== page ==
Marine nematode ectosymbioses

Stilbonematids (Desmodoridae, Chromadoria) are marine nematodes coated with sulfur-oxidizing bacteria. They are the only known metazoans capable of establishing monospecific ectosymbioses. Hundreds of highly specialized hypodermal glandular sensory organs (GSOs) appear to play a fundamental role in symbiosis establishment and maintenance: they produce the mucus the symbionts are embedded in. In the course of the proposed project, we want to study abundantly expressed nematode genes that were discovered by sequencing the Laxus oneistus transcriptome by conventional and second generation sequencing. Among these, some are secreted by the GSOs onto the worm's surface and might play a role in symbiosis. In order to understand their function, we will analyze their expression pattern within the GSO and try to silence them by RNA interference. Concomitantly, we will start to explore how the microbial partners manage to dividing without loosing physical contact with their hosts. The study of relatively simple, naturally occurring symbioses may be instrumental in understanding how beneficial and pathogenic microbes interact with the mucosal surfaces of higher vertebrates.


Duration: 10.06.2010-09.08.2014

Funding agency: Austrian Science Fund (FWF): 22470

Project leader: Dr. Silvia Bulgheresi


Project findings:

Beneficial microbes make up to 2 kg of our body weight and greatly impact our health, development and evolution. However, the overwhelming complexity of the human microbiota spurred the search for simpler animal-microbe associations, such as those engaging marine nematodes (Stilbonematinae) and autotrophic bacteria. Not only is every worm species belonging to this family coated with solely one species of bacteria. Additionally, their spatial arrangement is maintained throughout the host life and among host generations. Bacterial symbiont coats can resemble simple epithelia, furs or knitting patterns and their establishment on the worm surface requires both (1) dedicated surface molecules and (2) extraordinary reproduction modes.    The aim of the project was to elucidate these fundamental processes. To understand the molecular mechanisms of symbiont selection (1), we focused on a family of worm- secreted putative antimicrobials, the Bactericidal Permeability Increasing (BPI) proteins. Two of these show high structural and biochemical similarity with human immune effectors that are central in pathogen clearance from mucosal tissues. They are secreted throughout the worm surface and possibly prevent colonization by non-symbiotic microorganisms. Concomitantly, (2) we characterized the reproduction modes of four nematode-attached bacteria and showed that they all break long-standing cell biological tenets. Namely, two rod- shaped symbionts set their septation plan along their long axis (instead of dividing transversally), filamentous symbionts divide symmetrically despite being over 100 µm -long, and - finally - crescentshaped symbionts display an unprecedented cell length variation.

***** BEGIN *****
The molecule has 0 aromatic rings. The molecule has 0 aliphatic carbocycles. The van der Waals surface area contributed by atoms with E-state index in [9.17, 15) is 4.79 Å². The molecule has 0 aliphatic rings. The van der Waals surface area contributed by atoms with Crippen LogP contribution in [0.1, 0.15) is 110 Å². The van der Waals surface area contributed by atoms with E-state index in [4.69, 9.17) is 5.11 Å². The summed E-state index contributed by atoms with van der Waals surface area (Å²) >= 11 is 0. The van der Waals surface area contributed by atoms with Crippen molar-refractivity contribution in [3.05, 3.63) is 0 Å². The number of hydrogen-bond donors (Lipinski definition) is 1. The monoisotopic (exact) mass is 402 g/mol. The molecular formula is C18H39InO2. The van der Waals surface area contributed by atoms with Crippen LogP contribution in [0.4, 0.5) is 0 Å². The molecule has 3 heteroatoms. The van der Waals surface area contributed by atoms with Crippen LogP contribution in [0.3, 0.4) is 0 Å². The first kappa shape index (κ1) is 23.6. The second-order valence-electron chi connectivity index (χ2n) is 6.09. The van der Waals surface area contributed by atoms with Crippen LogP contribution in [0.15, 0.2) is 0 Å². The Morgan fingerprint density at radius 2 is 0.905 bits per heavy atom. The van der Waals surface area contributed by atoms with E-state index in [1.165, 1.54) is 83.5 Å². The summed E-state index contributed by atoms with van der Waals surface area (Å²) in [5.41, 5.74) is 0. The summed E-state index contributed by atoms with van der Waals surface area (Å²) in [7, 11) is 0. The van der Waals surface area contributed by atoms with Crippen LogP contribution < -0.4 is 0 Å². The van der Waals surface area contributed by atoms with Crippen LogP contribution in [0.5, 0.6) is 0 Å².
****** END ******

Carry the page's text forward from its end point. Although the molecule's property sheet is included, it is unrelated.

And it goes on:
In conclusion, the study of relatively simple, naturally occurring animal-bacteria symbioses confirmed cross-kingdom conservation of innate immune molecules mediating specific microorganisms settlement on host surfaces. Moreover, the study of cell division in naturally occurring bacteria revealed that this key process might divert dramatically from that of wellstudied model bacteria. Therefore, the results obtained in the performed project are a call to extend molecular cell biological studies to environmental microbes. In particular, studying cell division in nematode-associated bacteria will foster the identification of its conserved structural and regulatory molecules. Given that the marine worm symbionts belong to one of the most relevant group of bacteria - both medically and environmentally - understanding the evolution and the fundamentals of their reproduction may yield major applied benefits.

Silvia Bulgheresi